Last updated on August 25th, 2020 at 09:05 am
“A Man’s Requirements” is considered among Elizabeth Barrett Browning’s more well-known love poems. Not as popular as “How Do Love Thee?”, “A Man’s Requirements” is less religious and very direct in its delivery. An in depth analysis of “A Man’s Requirements” is a difficult task given the straightforward nature of the prose. The intentions behind and the hidden meanings within the poem are the elements that make this piece of work so significant.
On first glance, the poem seems to be what it presents itself to be: a man’s requirements from his love. However, given the fact that the author is a female, it can be argued that the poem is about what a woman wants from her love as well. The main message of “Love me” is used repeatedly. This repetition seems to symbolize the author’s pleas to her man to do so as if she is willing the message to penetrate through. Although it is written from a man’s point of view, it is easy to forget who is speaking because it paints a picture of a full and all-encompassing kind of love that anyone would want and everyone deserves. Given the issues that Elizabeth Barrett Browning was dealing with in her personal life, such as the deaths of her family members and her own ailing health, it speaks volumes of how strong and influential her relationship with her husband, Robert Browning, was to her. The strength of their love for each other was so strong that it helped to create this beautiful poem in spite of some very dire cirmumstances.
From the beginning “Love me Sweet, with all thou art/Feeling, thinking, seeing;” (ln 1-2), the need for a love involving the whole self and all senses is apparent. The poem begins with many other senses: “Love me with thine azure eyes” (ln9), “Love me with thine hands stretched out” (ln 17), “Love me with thy loitering foot” (ln 19), “Love me with thy voice, that turns” (ln 21). As “A Man’s Requirements” progresses, more ethereal elements are called upon: “Love me with thy thinking soul,” (ln 25), “Love me with thy gorgeous airs,” (ln 29), and “Love me pure, as muses do,” (ln 33). Browning creates a literary crescendo that pulls us in. Her views on love and experiences with it are clearly reflected in her words. The ways that one should love and the completeness of that love are so beautifully described in “A Man’s Requirements”. By the end ,the reader is fully invested in this love.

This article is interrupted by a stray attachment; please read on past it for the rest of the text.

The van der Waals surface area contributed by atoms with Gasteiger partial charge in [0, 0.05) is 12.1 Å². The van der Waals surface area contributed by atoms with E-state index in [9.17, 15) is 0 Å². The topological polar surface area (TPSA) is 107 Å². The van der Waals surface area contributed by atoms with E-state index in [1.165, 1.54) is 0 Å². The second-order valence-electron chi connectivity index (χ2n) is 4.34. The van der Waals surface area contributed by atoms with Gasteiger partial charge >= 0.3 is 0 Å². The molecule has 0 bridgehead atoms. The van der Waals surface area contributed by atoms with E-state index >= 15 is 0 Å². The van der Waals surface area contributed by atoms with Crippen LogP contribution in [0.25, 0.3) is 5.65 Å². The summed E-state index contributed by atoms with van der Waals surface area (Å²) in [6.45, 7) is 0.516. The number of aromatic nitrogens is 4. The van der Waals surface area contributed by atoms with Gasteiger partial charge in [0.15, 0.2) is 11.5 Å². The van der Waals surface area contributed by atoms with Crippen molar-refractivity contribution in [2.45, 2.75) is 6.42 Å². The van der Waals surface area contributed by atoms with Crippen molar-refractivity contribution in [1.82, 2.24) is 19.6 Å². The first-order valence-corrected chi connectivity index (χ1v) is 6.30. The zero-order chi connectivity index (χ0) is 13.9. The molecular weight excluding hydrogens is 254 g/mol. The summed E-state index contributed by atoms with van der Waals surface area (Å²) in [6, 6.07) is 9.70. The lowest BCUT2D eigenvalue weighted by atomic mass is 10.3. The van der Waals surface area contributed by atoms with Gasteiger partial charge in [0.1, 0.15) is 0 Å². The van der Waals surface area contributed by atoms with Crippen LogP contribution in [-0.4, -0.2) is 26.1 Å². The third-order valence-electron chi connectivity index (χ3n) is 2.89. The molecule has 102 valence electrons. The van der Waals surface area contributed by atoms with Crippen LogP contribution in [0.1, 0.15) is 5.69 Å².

Another strong theme that resonates throughout “A Man’s Requirements”, is the idea of a love that lasts a lifetime. There are two instances in which Browning addresses this: “Love me with thy thoughts that roll/On through living—dying” (ln27-28) and “Love me for the house and grave,/And for something higher.” (ln 39-40). She begins with “Love me with thine open youth” (ln 5) which suggests a love akin to a child. Children tend to emote without a filter, therefore to love like a child would be to love without restraint. This all-encompassing love is, not only expected to last throughout life, but after death as well. This is really the only circumstance where Browning’s strong religious influence is apparent within this work. The idea of a love that last a lifetime is significant because of Elizabeth Barrett Browning’s own influences on love. Her own parents did not have a lifetime love and she herself refused her first proposal from Robert Browning. It seems that “A Man’s Requirements” is a checklist of sorts for what Robert Browning had to do to win her as well as what she was willing to do for him. The theme of eternal love is also significant because Browning was dealing with her own physical ailments herself and her father was opposed to her relationship with Robert Browning. Instead of these obstacles coloring her wordswith negativity, Browning creates a positive and encouraging piece. This is significant because “A Man’s Requirements” is almost solely influenced by her relationship with her husband. It describes a love that is genuine, pure and leaves anyone involved with no doubt about its substance.
The only part of “A Man’s Requirements” that can be interpreted as negative or at the very least different from the flow of the rest of the poem is the end. The last stanza:
Thus, if thou wilt prove me, Dear,
Woman’s love no fable,
I will love thee—half a year—
As a man is able. (ln 41-44)
There are a couple of ways to interpret this ending. The first is to take it literally. A man tells his love all the ways he wants to be loved and in the end he will give her all that he can which, it turns out, is not much. The unbalanced nature of the poem, from the man’s requirements to his love what he is willing to give her, is so significant that reader cannot help but be perplexed as to the reason. If not for the well documented success of her marriage, it could be interpreted that she does not believe that a man is capable of much reciprocation regarding love. Another explanation for the ending is simply that Browning is being humorous to help emphasize the significance and enormity of the love that one can strive for. The last lines bring the poem back down to reality, in a sense, by reminding us that although there are high expectations, there are also limitations. It reminds us to keep things in perspective and to be realistic with those expectations.
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